First off, social media is becoming more and more popular, normal part of every day life, and is completely consuming our minds. How many of us have not heard about a world issue until we came across it on social media? I, myself, have learned of many current political and social events over Facebook before I did in the newspaper or news off of the television. That might have something to do with us turning to Facebook off of our phone first thing in the morning before even turning on the TV, radio, or coffee pot. I remember growing up at home, getting ready in the morning for school with the weather channel and morning news chatter going on in the background. When I sat down for breakfast I caught a glimpse of it from the table every morning before riding off to school. I truly wonder how many children’s families still value this practice rather than receiving news from social media.

What is the problem with receiving news off of social media? I have spoken to a lot of people a part of my young generation about this issue, and I am almost always confronted with, “Why is it such an issue? Social Media is such an important platform!”, “We are able to share so much information with people all at once, it is so helpful and useful!”.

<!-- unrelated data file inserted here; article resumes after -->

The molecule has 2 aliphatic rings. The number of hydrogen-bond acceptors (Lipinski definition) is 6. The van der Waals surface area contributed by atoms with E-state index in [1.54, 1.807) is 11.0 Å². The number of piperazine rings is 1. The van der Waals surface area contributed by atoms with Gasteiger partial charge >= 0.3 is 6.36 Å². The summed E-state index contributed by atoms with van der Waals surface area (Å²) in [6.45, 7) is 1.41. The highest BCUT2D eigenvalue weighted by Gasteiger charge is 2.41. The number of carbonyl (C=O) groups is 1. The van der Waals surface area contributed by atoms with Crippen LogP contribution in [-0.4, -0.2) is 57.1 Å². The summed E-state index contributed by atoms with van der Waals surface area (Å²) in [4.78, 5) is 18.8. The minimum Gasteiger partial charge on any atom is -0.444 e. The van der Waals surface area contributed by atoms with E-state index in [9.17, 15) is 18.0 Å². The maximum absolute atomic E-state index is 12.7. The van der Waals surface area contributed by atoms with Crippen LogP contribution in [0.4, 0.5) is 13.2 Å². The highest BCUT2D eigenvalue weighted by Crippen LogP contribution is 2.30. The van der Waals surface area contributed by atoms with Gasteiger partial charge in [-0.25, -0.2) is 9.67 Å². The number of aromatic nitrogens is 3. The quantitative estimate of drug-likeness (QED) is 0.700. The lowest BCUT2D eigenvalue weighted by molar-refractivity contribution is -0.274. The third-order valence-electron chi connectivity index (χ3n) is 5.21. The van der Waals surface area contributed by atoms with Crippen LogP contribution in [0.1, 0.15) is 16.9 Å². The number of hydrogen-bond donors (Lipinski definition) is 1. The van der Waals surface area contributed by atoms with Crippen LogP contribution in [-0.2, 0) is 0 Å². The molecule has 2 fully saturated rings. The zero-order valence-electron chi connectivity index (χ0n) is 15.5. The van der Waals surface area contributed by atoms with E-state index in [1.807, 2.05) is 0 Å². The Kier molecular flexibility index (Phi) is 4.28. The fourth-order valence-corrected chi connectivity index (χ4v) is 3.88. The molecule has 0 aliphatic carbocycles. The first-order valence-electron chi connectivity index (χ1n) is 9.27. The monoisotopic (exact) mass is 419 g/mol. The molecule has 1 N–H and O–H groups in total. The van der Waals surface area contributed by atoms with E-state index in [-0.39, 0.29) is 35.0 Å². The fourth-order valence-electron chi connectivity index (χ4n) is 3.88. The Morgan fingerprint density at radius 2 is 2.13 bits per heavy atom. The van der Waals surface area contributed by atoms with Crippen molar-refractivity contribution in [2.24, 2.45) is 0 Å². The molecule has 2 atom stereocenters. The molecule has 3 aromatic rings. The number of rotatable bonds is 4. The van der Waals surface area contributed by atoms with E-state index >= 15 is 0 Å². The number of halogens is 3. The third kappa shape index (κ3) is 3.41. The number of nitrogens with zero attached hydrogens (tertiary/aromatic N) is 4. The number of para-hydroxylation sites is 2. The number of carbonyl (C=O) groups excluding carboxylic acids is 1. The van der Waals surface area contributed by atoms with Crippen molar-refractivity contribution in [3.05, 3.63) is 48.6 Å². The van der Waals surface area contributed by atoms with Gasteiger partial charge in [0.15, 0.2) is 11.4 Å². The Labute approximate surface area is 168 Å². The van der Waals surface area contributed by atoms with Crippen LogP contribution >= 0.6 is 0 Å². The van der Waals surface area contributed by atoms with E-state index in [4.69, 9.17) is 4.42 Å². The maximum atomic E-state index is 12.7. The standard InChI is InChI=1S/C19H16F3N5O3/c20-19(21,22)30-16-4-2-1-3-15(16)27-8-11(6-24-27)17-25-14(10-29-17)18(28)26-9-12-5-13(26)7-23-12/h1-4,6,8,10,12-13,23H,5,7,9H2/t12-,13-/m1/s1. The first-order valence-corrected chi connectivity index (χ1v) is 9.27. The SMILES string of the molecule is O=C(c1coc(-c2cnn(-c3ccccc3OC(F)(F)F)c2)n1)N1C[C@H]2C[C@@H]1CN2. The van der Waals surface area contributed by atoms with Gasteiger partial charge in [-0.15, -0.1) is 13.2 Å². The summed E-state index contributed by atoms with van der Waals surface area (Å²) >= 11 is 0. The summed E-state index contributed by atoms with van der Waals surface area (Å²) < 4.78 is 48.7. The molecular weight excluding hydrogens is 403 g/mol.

I agree. Social media can be extremely useful, we can reach out to many people at once when it comes to important information. However, when it becomes our first point of contact for important information, that is a problem. Anyone can put information on social media, which can make the information not so credible in a lot of cases. We have turned to believing what social media says before we believe anything else. Why is this the case when real journalists getting paid to do real research are putting our actual credible information off of social media primarily? There are more job openings for social media managers and handlers than journalists and reporters. Want to know what is the most interesting part of applying for a social media specialist position? You do not need an English degree or a related bachelors degree in a lot of cases, because anyone can handle social media. This is who you are getting a lot of your information from.